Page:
Google+ Dialogs and Screens for SAP ABAP Lesson Nine - SAP ABAP

Dialogs and Screens for SAP ABAP Lesson Nine

Screens are made up of more than just a monitor display with input and output fields.Screens' integration with the ABAP-Dictionary allows the system to perform consistency checks for their input fields automatically. These checks include required input check, type checks, foreign key checks, and fixed value checks. All of these checks rely upon ABAP Dictionary information.

Checks like the ones above can be complemented by other program specific checks. There are techniques available for screens that allow you to control in what order checks are then performed.When an error is detected, the corresponding field is called and displayed ready for input. Screen layout is also very flexible. Input fie lds, output fields, radio buttons, check boxes, and even pushbuttons can be placed on screens. They allow users to determine in which direction the program will proceed.On the whole, such user influence on program progression allows for more program flexibility in those programs that do contain screens.You can call screens from any ABAP processing block that you want.

You can link several screens to one another and then call them from within a program by simply calling the first screen.Some ABAP programs are made up exclusively of screens and their corresponding ABAP processing blocks. In this case the first screen is called directly using a transaction code.Double-click on an entry in the basic list 'timetable' to reach a screen. This screen displays dataThe major steps in creating a screen:

specifying its properties (Screen Attributes)
specifying its layout (in Fullscreen Editor)
defining attributes for the elements on the screen (Field List)
programming its flow logic
You should be able to call your screen by double -clicking a line within the basic list and you should be able to return to the basic list by choosing the appropriate function key on the screen.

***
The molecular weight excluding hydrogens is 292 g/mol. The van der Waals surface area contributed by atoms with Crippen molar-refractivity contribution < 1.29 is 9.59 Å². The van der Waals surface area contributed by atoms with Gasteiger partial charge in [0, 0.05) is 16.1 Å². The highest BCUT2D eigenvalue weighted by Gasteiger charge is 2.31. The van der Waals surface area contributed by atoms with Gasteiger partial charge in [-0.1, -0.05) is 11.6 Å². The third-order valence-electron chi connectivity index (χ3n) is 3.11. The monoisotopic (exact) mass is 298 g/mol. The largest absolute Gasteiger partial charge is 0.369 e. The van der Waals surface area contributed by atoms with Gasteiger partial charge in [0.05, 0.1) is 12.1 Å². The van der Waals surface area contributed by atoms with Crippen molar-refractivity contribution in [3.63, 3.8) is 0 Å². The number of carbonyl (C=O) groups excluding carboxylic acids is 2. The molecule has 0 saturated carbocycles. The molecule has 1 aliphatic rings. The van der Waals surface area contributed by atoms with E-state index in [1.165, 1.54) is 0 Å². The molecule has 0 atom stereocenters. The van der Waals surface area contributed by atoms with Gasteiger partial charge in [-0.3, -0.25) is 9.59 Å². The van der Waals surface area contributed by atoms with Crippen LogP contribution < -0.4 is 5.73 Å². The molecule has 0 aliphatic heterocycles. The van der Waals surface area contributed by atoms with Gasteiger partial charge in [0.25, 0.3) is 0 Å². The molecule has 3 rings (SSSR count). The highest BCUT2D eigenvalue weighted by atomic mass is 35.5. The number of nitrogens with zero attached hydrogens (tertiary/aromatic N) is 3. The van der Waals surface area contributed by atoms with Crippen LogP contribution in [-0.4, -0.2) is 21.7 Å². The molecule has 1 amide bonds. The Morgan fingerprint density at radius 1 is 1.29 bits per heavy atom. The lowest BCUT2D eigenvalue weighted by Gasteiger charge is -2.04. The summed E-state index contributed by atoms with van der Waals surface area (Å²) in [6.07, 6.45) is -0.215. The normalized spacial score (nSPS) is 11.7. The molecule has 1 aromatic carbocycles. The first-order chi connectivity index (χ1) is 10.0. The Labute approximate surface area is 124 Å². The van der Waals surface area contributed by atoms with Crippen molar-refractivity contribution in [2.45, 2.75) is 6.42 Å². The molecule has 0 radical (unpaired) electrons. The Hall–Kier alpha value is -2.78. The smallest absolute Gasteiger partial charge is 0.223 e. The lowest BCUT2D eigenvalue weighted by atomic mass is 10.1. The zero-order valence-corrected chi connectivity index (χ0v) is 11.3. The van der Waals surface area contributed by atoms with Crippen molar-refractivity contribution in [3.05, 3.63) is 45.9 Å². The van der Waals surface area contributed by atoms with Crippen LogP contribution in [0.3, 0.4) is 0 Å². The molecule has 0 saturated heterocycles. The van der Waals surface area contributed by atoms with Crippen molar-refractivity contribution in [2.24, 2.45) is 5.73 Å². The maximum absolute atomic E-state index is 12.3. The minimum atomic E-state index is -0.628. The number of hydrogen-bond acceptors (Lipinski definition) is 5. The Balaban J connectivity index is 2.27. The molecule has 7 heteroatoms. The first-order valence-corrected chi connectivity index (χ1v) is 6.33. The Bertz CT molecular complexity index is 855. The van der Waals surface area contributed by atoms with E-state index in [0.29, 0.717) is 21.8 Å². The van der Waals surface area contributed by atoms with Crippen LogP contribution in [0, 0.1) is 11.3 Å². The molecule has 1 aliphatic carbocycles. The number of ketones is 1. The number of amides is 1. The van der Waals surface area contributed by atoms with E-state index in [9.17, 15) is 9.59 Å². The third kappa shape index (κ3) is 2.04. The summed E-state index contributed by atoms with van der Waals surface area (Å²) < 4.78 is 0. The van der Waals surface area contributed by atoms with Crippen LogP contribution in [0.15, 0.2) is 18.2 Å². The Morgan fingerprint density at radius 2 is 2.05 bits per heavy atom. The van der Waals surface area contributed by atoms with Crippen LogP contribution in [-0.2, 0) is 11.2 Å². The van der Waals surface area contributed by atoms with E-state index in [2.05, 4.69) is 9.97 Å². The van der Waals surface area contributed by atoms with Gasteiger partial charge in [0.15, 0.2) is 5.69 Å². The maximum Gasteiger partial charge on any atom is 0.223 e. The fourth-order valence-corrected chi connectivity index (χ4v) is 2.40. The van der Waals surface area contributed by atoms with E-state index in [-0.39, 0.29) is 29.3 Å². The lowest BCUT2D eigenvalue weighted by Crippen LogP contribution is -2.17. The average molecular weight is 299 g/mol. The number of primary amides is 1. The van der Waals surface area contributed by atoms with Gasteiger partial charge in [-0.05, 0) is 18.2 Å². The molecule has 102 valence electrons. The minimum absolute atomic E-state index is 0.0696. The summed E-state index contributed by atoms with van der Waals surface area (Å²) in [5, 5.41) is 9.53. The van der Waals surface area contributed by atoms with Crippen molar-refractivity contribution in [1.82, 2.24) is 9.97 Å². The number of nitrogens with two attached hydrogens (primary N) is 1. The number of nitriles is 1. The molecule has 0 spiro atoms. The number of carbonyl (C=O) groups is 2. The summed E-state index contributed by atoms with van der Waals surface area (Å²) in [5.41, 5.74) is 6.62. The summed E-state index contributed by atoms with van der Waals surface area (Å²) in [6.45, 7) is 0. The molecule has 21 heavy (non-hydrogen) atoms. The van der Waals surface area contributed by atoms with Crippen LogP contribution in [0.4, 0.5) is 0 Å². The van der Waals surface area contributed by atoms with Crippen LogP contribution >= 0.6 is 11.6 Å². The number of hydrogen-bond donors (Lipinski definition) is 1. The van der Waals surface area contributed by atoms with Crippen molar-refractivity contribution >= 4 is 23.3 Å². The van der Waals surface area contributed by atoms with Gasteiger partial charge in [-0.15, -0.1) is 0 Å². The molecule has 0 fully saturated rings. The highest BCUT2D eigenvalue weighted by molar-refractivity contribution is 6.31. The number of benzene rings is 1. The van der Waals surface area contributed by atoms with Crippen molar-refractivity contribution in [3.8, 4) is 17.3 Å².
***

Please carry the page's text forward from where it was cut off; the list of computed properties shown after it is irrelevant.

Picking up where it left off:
There are several ways to create screens:

Forward Navigation: You can create screens from within the ABAP Editor by double –clicking on the screen number. This transfers you into Screen Painter automatically

Object Navigator: You can also create a screen from the object list in the Object Navigator
When creating a screen for the first time the system will ask you to enter screen attributes. Enter a short description of the screen, select screen type Normal and enter the number of the subsequent screen in the Next Screen input field.
There are two ways of assigning field attributes to screen fields:

Adopt them from the Dictionary: You can adopt types and field attributes from existing ABAP Dictionary structures. This makes all information about the object available to you,including semantic information about its data elements and foreign key dependencies. The name of the Dictionary field is automatically adopted as a field name. 

Adopt them from a program: You can adopt field attributes from data objects already defined within a program. In order to do this, however, an activated copy of the program must already exist. The name of the data object is automatically adopted as a field name.

The Graphical Screen Painter's interface allows you to define screen elements (for example, input and output fields, keyword texts, borders, and so on) with relative ease. Choose the desired screen element from the column on the left and then place it on the screen using your mouse.

You can delete screen elements simply by selecting them with your mouse and then choosing delete.